“I don’t need church.”

All who believed were together and had all things in common; they would sell their possessions and goods and distribute the proceeds to all, as any had need. Day by day, as they spent much time together in the temple, they broke bread at home and ate their food with glad and generous hearts, praising God and having the goodwill of all the people.” — Acts 2:44-47, NRSV

So this has been an interesting topic for me. So many people simultaneously proclaim belief in Christ, but indifference, even loathing with regard to the Church. They understandably believe that organized religion breeds division and hatred, and there are too many rules/regulations that surely Jesus wouldn’t care about. This is all aside from the politics, greed, violence, and poor pastoral care in abusive situations that formal Christian churches have been marred by throughout history. 

On the one hand, I get it. Churches are filled with many, many negative things that can distract from the experience of God they are supposed to facilitate. Churches (across the board) have poorly handled politics, sexuality, gender, science, and abuse. They have sent abused women and children back to their abuses, utilized scare tactics to maintain control, and twisted Scripture to allow for prejudice. At least, many have. Many people in the churches have. Many people have. See where I’m going? People have flaws, and these affect churches. 

It is astounding to me how quick people are to abandon “church” because they don’t like something about it while failing to realize what God’s Church truly is: a people. So if all the people who have a problem with practices or attitudes in the various individual representations of God’s Church leave, only those who are indifferent to or fed by those negative aspects remain… And nothing changes. 

Now, are you going to reform the whole Catholic Church? Unlikely. Is the United Methodist Church going to be shaken up by me? Not necessarily. However, if we just bail on gathering with other believers just because there are things we don’t like or are hurt by, we actually run the risk of enabling that pain to befall others.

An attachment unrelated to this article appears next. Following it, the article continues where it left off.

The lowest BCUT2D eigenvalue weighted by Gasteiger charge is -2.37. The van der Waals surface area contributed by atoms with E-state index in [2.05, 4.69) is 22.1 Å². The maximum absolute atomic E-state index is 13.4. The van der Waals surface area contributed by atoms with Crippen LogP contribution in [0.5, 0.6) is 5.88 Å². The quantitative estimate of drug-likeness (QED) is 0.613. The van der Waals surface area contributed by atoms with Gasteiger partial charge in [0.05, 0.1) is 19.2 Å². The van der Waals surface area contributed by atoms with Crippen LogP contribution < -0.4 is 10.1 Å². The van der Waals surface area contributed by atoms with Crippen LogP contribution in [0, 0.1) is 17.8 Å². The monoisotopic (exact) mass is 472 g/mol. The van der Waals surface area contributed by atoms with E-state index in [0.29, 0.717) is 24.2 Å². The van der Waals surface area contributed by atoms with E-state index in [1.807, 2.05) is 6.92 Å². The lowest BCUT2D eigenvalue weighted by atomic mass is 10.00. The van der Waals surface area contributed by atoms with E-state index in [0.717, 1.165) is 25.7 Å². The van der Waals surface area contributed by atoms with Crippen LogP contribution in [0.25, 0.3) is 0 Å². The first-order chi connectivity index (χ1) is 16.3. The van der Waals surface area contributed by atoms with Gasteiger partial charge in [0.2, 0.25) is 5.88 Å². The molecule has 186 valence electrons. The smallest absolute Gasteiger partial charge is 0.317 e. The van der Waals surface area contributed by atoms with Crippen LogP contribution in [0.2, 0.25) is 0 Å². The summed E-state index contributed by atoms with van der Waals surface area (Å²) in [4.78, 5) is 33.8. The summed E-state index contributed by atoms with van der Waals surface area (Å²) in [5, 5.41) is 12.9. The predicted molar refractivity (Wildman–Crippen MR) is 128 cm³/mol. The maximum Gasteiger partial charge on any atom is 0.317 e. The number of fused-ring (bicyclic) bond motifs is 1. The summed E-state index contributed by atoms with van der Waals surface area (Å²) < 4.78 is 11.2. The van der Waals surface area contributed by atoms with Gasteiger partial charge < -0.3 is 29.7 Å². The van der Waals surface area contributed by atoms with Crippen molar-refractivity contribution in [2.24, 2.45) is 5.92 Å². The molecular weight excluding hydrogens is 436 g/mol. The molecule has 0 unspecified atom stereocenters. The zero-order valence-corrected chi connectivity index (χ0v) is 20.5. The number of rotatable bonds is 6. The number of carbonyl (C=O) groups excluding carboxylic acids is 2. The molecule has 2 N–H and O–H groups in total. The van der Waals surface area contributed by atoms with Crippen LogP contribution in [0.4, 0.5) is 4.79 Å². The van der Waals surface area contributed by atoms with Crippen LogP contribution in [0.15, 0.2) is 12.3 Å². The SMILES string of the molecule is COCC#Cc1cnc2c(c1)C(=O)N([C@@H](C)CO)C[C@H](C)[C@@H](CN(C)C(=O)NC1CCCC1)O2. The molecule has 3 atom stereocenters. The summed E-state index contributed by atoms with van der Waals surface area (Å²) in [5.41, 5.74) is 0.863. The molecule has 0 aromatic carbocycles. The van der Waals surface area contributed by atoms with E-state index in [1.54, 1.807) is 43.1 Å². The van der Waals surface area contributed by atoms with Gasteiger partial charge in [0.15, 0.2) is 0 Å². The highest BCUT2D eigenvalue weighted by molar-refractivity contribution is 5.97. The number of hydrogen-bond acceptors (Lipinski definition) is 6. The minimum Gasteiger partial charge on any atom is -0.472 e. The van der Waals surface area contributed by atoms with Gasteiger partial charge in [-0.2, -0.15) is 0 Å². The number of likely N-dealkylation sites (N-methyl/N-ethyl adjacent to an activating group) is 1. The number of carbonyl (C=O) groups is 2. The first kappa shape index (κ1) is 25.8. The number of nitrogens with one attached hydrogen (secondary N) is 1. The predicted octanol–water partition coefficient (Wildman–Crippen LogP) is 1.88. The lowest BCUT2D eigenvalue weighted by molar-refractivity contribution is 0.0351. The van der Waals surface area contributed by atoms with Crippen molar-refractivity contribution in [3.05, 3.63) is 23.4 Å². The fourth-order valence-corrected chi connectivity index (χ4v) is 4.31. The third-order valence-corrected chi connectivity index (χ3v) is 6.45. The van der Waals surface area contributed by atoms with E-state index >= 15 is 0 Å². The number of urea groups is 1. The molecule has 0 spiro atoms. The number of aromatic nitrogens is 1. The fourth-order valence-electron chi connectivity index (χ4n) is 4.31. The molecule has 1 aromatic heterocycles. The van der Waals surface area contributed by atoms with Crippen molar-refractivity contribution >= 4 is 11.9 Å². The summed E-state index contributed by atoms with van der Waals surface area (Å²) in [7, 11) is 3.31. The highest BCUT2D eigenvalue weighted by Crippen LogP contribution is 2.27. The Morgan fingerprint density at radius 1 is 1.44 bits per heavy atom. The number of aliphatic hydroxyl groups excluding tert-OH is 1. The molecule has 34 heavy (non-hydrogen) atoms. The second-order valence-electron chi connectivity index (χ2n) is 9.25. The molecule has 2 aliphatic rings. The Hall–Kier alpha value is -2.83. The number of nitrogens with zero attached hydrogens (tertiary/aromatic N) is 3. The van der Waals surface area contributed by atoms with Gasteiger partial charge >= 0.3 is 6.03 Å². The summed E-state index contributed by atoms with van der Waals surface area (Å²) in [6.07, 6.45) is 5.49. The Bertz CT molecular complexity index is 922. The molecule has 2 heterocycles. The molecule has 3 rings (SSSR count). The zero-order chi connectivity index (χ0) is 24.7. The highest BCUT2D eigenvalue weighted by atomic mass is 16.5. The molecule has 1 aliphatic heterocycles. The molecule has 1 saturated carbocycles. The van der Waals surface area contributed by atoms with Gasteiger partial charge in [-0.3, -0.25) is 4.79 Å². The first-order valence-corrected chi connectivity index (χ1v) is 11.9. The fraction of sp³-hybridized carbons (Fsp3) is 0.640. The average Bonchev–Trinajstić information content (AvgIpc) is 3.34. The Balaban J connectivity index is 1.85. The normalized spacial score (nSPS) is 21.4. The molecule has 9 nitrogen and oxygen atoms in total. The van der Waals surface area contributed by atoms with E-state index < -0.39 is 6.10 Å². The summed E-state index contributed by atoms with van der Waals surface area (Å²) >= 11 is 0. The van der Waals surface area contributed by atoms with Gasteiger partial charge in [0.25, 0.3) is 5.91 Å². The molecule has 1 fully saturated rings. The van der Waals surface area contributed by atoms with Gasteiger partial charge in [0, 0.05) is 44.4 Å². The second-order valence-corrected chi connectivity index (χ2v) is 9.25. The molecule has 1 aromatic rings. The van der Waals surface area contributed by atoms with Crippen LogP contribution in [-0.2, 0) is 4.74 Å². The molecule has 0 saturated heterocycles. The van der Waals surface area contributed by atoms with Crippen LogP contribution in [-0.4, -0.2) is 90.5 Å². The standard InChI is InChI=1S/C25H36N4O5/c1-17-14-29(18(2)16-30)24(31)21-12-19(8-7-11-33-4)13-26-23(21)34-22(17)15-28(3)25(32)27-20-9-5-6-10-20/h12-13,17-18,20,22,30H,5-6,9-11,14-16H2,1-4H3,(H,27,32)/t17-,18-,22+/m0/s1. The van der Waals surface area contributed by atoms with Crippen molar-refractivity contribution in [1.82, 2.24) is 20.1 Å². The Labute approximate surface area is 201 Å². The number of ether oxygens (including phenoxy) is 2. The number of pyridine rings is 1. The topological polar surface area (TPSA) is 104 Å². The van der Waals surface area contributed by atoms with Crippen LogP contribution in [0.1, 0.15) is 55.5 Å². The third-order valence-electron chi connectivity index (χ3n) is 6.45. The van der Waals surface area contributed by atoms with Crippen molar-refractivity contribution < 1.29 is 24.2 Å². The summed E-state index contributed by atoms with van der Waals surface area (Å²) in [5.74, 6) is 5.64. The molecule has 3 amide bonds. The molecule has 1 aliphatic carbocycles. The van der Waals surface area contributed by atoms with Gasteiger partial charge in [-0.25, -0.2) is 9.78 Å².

We also have this bad habit of saying, “My relationship with God is between me and God, so I don’t need church.” 


That’s American individualism and privatized (ineffective?) religion getting to you. Christianity was designed for community. Every bad theological idea (think Jones, Koresh, etc.) came from some guy reading his Bible alone with no guidance or community. 

On top of that, Christian faith is supposed to be shared and mobilized to help and spread to others. It really doesn’t matter if one believes in their heart if their hands and mouth do nothing with it. It may very well be a ticket to heaven, but if that’s all one is after, I have to wonder if that’s actually what they are getting…


Are formal churches the only way to do this? No. They are the most convenient, but no. 

The trick is still being in community. Look at the passage at the start of this post from Acts. Believers met “day by day,” and they “broke bread… praising God and having the goodwill of all the people” (verses 46-47). It is vital to the life of faith to gather with others who share that faith for the purposes of growing in that faith. 

Further, it is beneficial to gather and participate together in practices as old as the faith itself, like Communion, singing hymns, and studying Scripture. Churches are, by and large, the best places to do this. 

Does that mean you blindly accept that body or denomination? Hell no. Never. As I said, churches are rife with problems that need to be addressed. The important thing is recognizing and living into our membership of God’s spiritual Church that transcends time and space. Let the churches be a tool to do that, but that doesn’t mean you have to love everything about them, same as everything else. 

What’s more, if we get involved and invested, we have a higher chance of influencing the Church (and the world!) for the better. 

I hated church when I perceived my call to ministry. I was sick of anti-intellectualism, false hopes, and fruitless beliefs. However, as I pursued my call and got involved, God did some cool stuff. I had young people struggling with science and religion coming to me and leaving at peace, knowing it doesn’t have to be an “either/or” scenario. I had people concerned about their sexuality leaving empowered and encouraged, feeling loved as opposed to ashamed. I had people coming to me who made terrible mistakes, expecting shame but receiving corrective grace because they had a pastor who (Lord knows) has made many, many mistakes himself. 

This isn’t a boast about me or my ministry, but it is a statement about what God can do through all of us if we decide to reclaim faith and the Church for ourselves. Things can change in beautiful and powerful ways through you and your faith. 

Is it leading or serving in missions? Is it teaching a Sunday School class? Is it chaperoning youth events? Is it helping serve Communion or greeting in worship? Is it money handling and behind the scenes leadership? 

What calls to you? Where would you like to see changes in the church? Pursue it! Don’t abandon it so others can share your pain. Don’t hold up one of those anti-church, pro-Jesus banners that make no sense! 

We can’t, as a nation, stay in the habit of simply discarding that which contains flaws. We would have nothing left. The proper response is to recognize what is important, what is good, what is pure, what is just, and to pursue and nurture those things TOGETHER. 

Just a thought. 

Peace be with you!

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